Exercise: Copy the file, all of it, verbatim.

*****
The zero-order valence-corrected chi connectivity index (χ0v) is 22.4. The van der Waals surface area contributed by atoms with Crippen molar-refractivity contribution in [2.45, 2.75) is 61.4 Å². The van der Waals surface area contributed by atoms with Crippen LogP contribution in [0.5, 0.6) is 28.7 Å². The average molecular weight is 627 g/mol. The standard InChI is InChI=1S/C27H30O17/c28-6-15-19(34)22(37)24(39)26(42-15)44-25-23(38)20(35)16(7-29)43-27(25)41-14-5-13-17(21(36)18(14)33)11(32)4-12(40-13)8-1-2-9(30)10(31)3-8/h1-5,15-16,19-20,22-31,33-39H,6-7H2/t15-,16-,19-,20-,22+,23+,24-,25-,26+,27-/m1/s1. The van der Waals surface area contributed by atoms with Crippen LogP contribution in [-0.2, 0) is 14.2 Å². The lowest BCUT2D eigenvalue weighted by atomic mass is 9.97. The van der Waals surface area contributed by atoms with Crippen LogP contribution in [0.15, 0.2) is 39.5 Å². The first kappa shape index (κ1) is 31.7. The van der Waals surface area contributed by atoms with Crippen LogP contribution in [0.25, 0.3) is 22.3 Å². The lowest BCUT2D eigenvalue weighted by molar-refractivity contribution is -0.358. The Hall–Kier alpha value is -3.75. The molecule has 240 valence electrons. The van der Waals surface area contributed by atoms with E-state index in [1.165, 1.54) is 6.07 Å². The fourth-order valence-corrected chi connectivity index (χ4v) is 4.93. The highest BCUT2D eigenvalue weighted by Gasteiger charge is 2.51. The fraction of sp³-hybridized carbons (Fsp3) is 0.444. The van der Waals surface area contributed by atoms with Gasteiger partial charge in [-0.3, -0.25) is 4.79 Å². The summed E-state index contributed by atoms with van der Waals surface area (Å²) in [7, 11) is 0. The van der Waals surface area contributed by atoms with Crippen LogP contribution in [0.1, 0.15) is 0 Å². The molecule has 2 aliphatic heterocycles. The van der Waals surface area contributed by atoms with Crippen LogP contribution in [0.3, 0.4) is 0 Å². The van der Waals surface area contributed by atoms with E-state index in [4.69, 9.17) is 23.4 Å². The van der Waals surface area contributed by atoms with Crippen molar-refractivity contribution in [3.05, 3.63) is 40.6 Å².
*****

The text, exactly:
The zero-order valence-corrected chi connectivity index (χ0v) is 22.4. The van der Waals surface area contributed by atoms with Crippen molar-refractivity contribution in [2.45, 2.75) is 61.4 Å². The van der Waals surface area contributed by atoms with Crippen LogP contribution in [0.5, 0.6) is 28.7 Å². The average molecular weight is 627 g/mol. The standard InChI is InChI=1S/C27H30O17/c28-6-15-19(34)22(37)24(39)26(42-15)44-25-23(38)20(35)16(7-29)43-27(25)41-14-5-13-17(21(36)18(14)33)11(32)4-12(40-13)8-1-2-9(30)10(31)3-8/h1-5,15-16,19-20,22-31,33-39H,6-7H2/t15-,16-,19-,20-,22+,23+,24-,25-,26+,27-/m1/s1. The van der Waals surface area contributed by atoms with Crippen LogP contribution in [-0.2, 0) is 14.2 Å². The lowest BCUT2D eigenvalue weighted by atomic mass is 9.97. The van der Waals surface area contributed by atoms with Crippen LogP contribution in [0.15, 0.2) is 39.5 Å². The first kappa shape index (κ1) is 31.7. The van der Waals surface area contributed by atoms with Crippen LogP contribution in [0.25, 0.3) is 22.3 Å². The lowest BCUT2D eigenvalue weighted by molar-refractivity contribution is -0.358. The Hall–Kier alpha value is -3.75. The molecule has 240 valence electrons. The van der Waals surface area contributed by atoms with E-state index in [1.165, 1.54) is 6.07 Å². The fourth-order valence-corrected chi connectivity index (χ4v) is 4.93. The highest BCUT2D eigenvalue weighted by Gasteiger charge is 2.51. The fraction of sp³-hybridized carbons (Fsp3) is 0.444. The van der Waals surface area contributed by atoms with Gasteiger partial charge in [-0.3, -0.25) is 4.79 Å². The summed E-state index contributed by atoms with van der Waals surface area (Å²) in [7, 11) is 0. The van der Waals surface area contributed by atoms with Crippen LogP contribution in [0.1, 0.15) is 0 Å². The molecule has 2 aliphatic heterocycles. The van der Waals surface area contributed by atoms with Crippen LogP contribution in [0.3, 0.4) is 0 Å². The van der Waals surface area contributed by atoms with E-state index in [4.69, 9.17) is 23.4 Å². The van der Waals surface area contributed by atoms with Crippen molar-refractivity contribution in [3.05, 3.63) is 40.6 Å².